Director: Sujay S. Dahake
Producers: Supreme Motion Pictures Pvt. Ltd and Illusion Ethereal Film Company
Writers: Sujay S. Dahake and Gauri Bapat
Cast: Urmila Matondkar, Hrishikesh Joshi, Dilip Prabhavalkar, Shashank Shende,s Shrikant Yadav, Om Bhutkar, Neha Mahajan
Genre: Adventure/ Drama
Rating: * * * *
By: Keyur Seta
Story Outline: Ajoba is based on true events experienced by wildlife conservationist Vidya Athreya between the years 2009 and 2011. A leopard is found in a well in Junnar village in Maharashtra. Wildlife Biologist Purva Rao (Urmila Matondkar) gets the animal rescued with the help of forest department workers.
She fits an electronic chip at its tale and, as per the procedure, frees it. She names the animal Ajoba. The whole idea is to trace Ajoba’s journey in order to learn more about it and its thinking. Although the leopard is on a journey, Purva and his team are experiencing the adventure out of it.
Review: When a leopard enters a city and kills a man, naturally, the wild animal is labeled as the devil. But this is far from the actual fact. Such incidents have a much deeper meaning, which is explored by Sujay S. Dahake in Ajoba in a manner that would compel you to applaud not only his end product but also his act of bravery towards creating such bold genre of cinema.
Firstly, it can be a stressful nightmare for anyone to make a film on this subject. To create such an experience on screen not only requires painstaking patient efforts but also some great talent. As Dahake manages to go through the grind, half the battle is won.
The second half is won by a gripping narrative that either thrills or moves you throughout the duration. Soon you realize that the film is not story-based but treatment-based. The journey of the leopard and the subsequent twists keeps you glued. The smart characterization and the internal drama between characters also play their parts in making sure the film doesn’t go into the docu-drama mode whatsoever.
But there does come a period in the second half where the narration slows down thereby making you a bit impatient. Thankfully, this period doesn’t last long due to what follows. The closing moments and the climax deserve special mention for the soul-stirring effect it produces and the questions it raises about the indirect dangers and hypocrisy of ‘human nature’.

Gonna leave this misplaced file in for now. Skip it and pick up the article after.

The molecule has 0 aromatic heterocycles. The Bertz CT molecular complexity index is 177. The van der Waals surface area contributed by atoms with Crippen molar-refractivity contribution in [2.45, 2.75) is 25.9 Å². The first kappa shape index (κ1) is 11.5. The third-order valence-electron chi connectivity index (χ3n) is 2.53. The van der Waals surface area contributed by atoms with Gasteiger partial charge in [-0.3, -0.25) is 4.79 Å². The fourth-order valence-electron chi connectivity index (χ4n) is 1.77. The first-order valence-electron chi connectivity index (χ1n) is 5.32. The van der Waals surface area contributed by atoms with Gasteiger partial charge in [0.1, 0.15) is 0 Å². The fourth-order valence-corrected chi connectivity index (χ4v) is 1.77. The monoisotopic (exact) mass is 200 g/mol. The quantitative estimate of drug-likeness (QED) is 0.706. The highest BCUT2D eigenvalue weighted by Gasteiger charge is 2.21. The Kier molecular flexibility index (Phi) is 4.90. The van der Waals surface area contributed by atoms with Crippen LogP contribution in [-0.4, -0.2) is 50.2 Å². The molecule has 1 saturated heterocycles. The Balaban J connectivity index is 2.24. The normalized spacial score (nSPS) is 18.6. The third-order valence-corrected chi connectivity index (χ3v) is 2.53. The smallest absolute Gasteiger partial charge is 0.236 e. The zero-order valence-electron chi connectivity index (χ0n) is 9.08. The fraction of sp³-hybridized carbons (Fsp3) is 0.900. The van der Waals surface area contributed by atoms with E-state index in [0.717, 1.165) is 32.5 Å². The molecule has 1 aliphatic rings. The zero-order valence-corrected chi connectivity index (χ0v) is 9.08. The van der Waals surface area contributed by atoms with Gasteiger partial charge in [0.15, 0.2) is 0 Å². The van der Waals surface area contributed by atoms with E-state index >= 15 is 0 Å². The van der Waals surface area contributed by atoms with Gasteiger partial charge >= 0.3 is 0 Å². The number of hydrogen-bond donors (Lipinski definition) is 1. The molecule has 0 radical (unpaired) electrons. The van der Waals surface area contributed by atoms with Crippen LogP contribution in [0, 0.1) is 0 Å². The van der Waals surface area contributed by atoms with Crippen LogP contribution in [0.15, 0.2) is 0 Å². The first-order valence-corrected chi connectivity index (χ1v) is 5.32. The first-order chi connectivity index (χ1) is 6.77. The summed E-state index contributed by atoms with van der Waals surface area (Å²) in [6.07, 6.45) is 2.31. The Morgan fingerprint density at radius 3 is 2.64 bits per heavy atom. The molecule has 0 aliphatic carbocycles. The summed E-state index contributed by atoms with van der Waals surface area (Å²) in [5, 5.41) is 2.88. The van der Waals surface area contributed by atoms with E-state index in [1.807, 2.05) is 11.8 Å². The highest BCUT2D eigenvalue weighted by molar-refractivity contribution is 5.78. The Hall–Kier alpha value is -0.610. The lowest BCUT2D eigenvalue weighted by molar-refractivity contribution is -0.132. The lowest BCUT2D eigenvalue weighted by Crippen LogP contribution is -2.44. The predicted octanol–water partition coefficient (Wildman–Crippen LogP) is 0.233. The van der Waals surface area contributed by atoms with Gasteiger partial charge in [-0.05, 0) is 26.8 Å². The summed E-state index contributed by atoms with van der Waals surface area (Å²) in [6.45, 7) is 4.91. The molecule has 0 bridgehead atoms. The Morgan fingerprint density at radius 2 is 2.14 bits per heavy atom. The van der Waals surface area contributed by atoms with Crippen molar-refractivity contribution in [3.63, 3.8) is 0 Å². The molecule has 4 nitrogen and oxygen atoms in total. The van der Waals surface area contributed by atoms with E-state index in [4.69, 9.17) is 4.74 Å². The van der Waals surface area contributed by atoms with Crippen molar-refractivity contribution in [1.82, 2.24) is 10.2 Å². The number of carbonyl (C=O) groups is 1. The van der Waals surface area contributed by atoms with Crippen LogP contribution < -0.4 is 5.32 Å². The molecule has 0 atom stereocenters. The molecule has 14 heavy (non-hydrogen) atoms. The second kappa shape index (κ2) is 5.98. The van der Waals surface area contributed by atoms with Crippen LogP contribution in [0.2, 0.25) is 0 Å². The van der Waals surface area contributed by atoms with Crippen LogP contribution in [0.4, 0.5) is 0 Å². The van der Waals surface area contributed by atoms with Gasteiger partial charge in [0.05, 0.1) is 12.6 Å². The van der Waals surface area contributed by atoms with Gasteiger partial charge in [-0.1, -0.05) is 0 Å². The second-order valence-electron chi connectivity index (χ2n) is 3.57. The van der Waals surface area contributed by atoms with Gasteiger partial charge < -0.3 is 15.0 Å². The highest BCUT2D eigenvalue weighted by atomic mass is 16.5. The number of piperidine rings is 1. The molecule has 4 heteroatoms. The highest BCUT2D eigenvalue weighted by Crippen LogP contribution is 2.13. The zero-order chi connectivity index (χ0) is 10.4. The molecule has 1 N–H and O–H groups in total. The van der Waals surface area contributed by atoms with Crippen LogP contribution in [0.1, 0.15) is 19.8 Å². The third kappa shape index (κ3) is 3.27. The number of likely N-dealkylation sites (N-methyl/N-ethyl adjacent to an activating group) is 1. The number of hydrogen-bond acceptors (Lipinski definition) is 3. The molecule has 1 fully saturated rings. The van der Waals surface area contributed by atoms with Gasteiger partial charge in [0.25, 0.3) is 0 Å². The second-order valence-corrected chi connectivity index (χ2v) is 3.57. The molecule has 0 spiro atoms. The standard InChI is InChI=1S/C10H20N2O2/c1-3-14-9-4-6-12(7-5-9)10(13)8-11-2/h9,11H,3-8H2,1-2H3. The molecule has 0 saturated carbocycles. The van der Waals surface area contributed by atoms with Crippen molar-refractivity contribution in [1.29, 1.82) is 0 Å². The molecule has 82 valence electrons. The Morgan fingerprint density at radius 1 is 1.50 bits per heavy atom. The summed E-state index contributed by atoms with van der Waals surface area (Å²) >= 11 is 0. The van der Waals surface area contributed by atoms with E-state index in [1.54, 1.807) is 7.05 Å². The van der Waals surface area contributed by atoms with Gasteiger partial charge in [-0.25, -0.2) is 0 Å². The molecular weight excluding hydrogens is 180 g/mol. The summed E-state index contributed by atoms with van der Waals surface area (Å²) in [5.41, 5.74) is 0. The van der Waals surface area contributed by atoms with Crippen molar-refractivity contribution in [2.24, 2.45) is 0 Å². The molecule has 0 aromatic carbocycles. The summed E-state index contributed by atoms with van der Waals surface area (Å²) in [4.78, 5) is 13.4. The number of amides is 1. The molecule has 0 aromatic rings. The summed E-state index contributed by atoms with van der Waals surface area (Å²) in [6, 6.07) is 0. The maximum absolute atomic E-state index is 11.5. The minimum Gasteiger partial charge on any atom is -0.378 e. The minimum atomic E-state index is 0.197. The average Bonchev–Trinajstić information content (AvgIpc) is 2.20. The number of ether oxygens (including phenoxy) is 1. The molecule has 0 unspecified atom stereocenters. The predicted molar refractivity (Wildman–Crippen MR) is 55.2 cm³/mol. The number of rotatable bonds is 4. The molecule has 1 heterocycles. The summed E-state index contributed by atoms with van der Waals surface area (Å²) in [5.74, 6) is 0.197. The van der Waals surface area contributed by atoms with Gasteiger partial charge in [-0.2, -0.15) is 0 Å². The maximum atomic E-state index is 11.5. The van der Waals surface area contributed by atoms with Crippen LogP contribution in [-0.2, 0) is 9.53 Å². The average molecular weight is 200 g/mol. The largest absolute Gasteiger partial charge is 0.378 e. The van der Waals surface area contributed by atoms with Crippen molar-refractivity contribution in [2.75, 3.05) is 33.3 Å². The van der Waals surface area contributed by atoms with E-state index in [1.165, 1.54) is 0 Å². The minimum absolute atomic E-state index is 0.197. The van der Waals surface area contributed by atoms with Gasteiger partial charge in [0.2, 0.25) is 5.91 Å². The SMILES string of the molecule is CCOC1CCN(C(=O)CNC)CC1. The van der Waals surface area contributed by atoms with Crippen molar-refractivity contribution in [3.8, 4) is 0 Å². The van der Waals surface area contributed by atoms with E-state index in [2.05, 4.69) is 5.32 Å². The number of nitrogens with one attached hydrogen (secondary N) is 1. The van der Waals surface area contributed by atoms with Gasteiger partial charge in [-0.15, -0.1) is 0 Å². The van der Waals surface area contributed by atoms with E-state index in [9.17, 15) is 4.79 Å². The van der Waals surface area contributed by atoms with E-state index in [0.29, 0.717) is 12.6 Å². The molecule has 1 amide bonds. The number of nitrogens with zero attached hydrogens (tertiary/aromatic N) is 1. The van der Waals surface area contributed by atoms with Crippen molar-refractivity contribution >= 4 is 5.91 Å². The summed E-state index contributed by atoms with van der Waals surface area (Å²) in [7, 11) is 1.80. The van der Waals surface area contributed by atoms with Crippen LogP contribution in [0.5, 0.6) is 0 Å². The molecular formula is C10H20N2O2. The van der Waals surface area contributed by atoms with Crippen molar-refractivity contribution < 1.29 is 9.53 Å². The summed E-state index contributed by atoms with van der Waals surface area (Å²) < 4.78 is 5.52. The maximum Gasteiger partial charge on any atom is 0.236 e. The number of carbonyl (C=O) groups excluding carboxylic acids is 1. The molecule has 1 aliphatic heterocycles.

Apart from the above-mentioned point, what can go against the film is that the Indian audience isn’t friendly with such genre of films. Needless to say, those wishing for conventional entertainment might be disappointed.
Shooting such a film can also be a hell of a task for the cinematographer. Diego Romero has shot the entire movie using a hand-held camera. For getting his craft right, creating a visual treat and keeping the frame un-shaky, his work should be described as brilliant. The haunting background score suits the flick perfectly and stays with you. There is also some smart display of visual effects, especially the CGI image of the leopard.
Urmila Matondkar’s thoroughly dedicated performance too is one of the biggest plus points. Her Marathi film debut can move anyone due to the way she gets into the psyche of Purva Rao. It’s nothing short of excellent! After Yellow, Hrishikesh Joshi ones again turns up with an adorable act. Om Bhutkar, Shashank Shende and Shrikant Yadav give earnest support. Dilip Prabhavalkar and Yashpal Sharma create strong impact in cameos. Neha Mahajan and Anita Date are good in their cameos.
Overall: Ajoba is a spectacular cinematic treat; something that you haven’t experienced before. The film surely has a chance of making a good impact at the box office through positive word-of-mouth.